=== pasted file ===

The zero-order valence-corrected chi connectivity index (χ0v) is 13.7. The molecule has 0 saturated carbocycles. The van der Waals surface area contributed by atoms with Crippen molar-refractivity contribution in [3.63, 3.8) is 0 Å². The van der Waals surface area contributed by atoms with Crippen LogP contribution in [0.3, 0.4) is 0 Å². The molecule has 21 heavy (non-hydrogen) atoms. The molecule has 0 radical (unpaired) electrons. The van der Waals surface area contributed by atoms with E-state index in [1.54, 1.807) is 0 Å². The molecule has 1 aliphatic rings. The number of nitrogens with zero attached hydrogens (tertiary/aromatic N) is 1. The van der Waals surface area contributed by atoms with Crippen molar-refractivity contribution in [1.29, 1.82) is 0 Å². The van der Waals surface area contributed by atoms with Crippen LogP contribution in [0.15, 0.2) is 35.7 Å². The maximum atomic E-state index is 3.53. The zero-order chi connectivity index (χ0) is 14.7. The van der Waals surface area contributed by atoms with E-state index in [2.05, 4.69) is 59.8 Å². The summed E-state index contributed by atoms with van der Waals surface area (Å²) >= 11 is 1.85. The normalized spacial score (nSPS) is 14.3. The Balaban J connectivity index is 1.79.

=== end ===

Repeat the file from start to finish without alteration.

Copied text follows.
The zero-order valence-corrected chi connectivity index (χ0v) is 13.7. The molecule has 0 saturated carbocycles. The van der Waals surface area contributed by atoms with Crippen molar-refractivity contribution in [3.63, 3.8) is 0 Å². The van der Waals surface area contributed by atoms with Crippen LogP contribution in [0.3, 0.4) is 0 Å². The molecule has 21 heavy (non-hydrogen) atoms. The molecule has 0 radical (unpaired) electrons. The van der Waals surface area contributed by atoms with E-state index in [1.54, 1.807) is 0 Å². The molecule has 1 aliphatic rings. The number of nitrogens with zero attached hydrogens (tertiary/aromatic N) is 1. The van der Waals surface area contributed by atoms with Crippen molar-refractivity contribution in [1.29, 1.82) is 0 Å². The van der Waals surface area contributed by atoms with Crippen LogP contribution in [0.15, 0.2) is 35.7 Å². The maximum atomic E-state index is 3.53. The zero-order chi connectivity index (χ0) is 14.7. The van der Waals surface area contributed by atoms with E-state index in [2.05, 4.69) is 59.8 Å². The summed E-state index contributed by atoms with van der Waals surface area (Å²) >= 11 is 1.85. The normalized spacial score (nSPS) is 14.3. The Balaban J connectivity index is 1.79.